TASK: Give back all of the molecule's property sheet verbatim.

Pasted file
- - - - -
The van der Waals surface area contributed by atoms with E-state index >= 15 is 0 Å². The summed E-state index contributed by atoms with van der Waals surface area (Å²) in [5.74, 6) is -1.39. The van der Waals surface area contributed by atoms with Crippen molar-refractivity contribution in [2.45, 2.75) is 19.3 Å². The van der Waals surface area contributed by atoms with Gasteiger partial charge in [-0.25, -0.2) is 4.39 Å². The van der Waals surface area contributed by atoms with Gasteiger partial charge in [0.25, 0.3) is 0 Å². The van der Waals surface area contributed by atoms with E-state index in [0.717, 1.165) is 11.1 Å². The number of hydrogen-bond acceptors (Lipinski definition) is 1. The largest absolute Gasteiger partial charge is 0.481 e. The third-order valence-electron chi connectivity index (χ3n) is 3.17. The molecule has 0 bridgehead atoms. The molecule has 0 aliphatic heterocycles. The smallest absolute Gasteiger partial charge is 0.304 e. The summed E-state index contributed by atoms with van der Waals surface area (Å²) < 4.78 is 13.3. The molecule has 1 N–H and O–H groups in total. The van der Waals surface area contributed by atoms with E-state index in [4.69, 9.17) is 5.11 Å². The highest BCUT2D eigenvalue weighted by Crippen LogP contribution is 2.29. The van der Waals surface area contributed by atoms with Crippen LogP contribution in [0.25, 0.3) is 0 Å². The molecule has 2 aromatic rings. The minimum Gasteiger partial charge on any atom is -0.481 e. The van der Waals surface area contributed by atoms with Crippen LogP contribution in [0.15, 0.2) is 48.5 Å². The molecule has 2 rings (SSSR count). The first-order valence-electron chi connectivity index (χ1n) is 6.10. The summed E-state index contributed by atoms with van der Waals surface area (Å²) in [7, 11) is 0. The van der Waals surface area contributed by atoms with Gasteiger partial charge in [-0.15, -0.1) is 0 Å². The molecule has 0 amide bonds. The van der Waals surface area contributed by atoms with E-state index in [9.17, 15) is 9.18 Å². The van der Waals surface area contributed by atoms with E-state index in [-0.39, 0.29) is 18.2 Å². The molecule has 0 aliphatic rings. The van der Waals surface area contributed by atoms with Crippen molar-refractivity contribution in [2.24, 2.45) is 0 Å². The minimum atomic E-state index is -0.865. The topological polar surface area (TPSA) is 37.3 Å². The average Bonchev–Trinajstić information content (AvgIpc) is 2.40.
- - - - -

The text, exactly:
The van der Waals surface area contributed by atoms with E-state index >= 15 is 0 Å². The summed E-state index contributed by atoms with van der Waals surface area (Å²) in [5.74, 6) is -1.39. The van der Waals surface area contributed by atoms with Crippen molar-refractivity contribution in [2.45, 2.75) is 19.3 Å². The van der Waals surface area contributed by atoms with Gasteiger partial charge in [-0.25, -0.2) is 4.39 Å². The van der Waals surface area contributed by atoms with Gasteiger partial charge in [0.25, 0.3) is 0 Å². The van der Waals surface area contributed by atoms with E-state index in [0.717, 1.165) is 11.1 Å². The number of hydrogen-bond acceptors (Lipinski definition) is 1. The largest absolute Gasteiger partial charge is 0.481 e. The third-order valence-electron chi connectivity index (χ3n) is 3.17. The molecule has 0 bridgehead atoms. The molecule has 0 aliphatic heterocycles. The smallest absolute Gasteiger partial charge is 0.304 e. The summed E-state index contributed by atoms with van der Waals surface area (Å²) < 4.78 is 13.3. The molecule has 1 N–H and O–H groups in total. The van der Waals surface area contributed by atoms with E-state index in [4.69, 9.17) is 5.11 Å². The highest BCUT2D eigenvalue weighted by Crippen LogP contribution is 2.29. The van der Waals surface area contributed by atoms with Crippen LogP contribution in [0.25, 0.3) is 0 Å². The molecule has 2 aromatic rings. The minimum Gasteiger partial charge on any atom is -0.481 e. The van der Waals surface area contributed by atoms with Crippen LogP contribution in [0.15, 0.2) is 48.5 Å². The molecule has 2 rings (SSSR count). The first-order valence-electron chi connectivity index (χ1n) is 6.10. The summed E-state index contributed by atoms with van der Waals surface area (Å²) in [7, 11) is 0. The van der Waals surface area contributed by atoms with Gasteiger partial charge in [-0.15, -0.1) is 0 Å². The molecule has 0 amide bonds. The van der Waals surface area contributed by atoms with E-state index in [9.17, 15) is 9.18 Å². The van der Waals surface area contributed by atoms with E-state index in [-0.39, 0.29) is 18.2 Å². The molecule has 0 aliphatic rings. The van der Waals surface area contributed by atoms with Crippen molar-refractivity contribution in [2.24, 2.45) is 0 Å². The minimum atomic E-state index is -0.865. The topological polar surface area (TPSA) is 37.3 Å². The average Bonchev–Trinajstić information content (AvgIpc) is 2.40.